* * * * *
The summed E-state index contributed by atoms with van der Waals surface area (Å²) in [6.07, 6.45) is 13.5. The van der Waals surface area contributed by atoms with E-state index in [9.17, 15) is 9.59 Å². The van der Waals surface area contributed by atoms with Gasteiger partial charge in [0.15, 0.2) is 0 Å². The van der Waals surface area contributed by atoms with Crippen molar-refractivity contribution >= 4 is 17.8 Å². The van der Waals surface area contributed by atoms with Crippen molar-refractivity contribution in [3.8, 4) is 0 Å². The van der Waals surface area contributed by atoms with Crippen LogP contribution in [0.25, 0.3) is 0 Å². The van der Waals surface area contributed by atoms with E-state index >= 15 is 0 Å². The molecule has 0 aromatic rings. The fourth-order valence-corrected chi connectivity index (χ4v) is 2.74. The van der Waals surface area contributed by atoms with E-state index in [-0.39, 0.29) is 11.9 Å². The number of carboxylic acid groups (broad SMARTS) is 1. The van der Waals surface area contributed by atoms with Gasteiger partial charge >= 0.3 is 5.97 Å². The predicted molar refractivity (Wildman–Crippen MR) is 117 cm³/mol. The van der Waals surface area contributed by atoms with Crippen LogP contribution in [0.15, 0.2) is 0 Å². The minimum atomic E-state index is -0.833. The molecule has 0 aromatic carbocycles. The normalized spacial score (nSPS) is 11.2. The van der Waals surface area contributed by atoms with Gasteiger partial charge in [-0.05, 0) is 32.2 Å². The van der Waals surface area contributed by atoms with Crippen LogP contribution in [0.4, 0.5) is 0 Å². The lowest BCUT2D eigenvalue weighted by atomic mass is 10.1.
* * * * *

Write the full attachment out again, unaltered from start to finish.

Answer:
The summed E-state index contributed by atoms with van der Waals surface area (Å²) in [6.07, 6.45) is 13.5. The van der Waals surface area contributed by atoms with E-state index in [9.17, 15) is 9.59 Å². The van der Waals surface area contributed by atoms with Gasteiger partial charge in [0.15, 0.2) is 0 Å². The van der Waals surface area contributed by atoms with Crippen molar-refractivity contribution >= 4 is 17.8 Å². The van der Waals surface area contributed by atoms with Crippen molar-refractivity contribution in [3.8, 4) is 0 Å². The van der Waals surface area contributed by atoms with Crippen LogP contribution in [0.25, 0.3) is 0 Å². The van der Waals surface area contributed by atoms with E-state index >= 15 is 0 Å². The molecule has 0 aromatic rings. The fourth-order valence-corrected chi connectivity index (χ4v) is 2.74. The van der Waals surface area contributed by atoms with E-state index in [-0.39, 0.29) is 11.9 Å². The number of carboxylic acid groups (broad SMARTS) is 1. The van der Waals surface area contributed by atoms with Gasteiger partial charge >= 0.3 is 5.97 Å². The predicted molar refractivity (Wildman–Crippen MR) is 117 cm³/mol. The van der Waals surface area contributed by atoms with Crippen LogP contribution in [0.15, 0.2) is 0 Å². The minimum atomic E-state index is -0.833. The molecule has 0 aromatic carbocycles. The normalized spacial score (nSPS) is 11.2. The van der Waals surface area contributed by atoms with Gasteiger partial charge in [-0.05, 0) is 32.2 Å². The van der Waals surface area contributed by atoms with Crippen LogP contribution in [0.4, 0.5) is 0 Å². The lowest BCUT2D eigenvalue weighted by atomic mass is 10.1.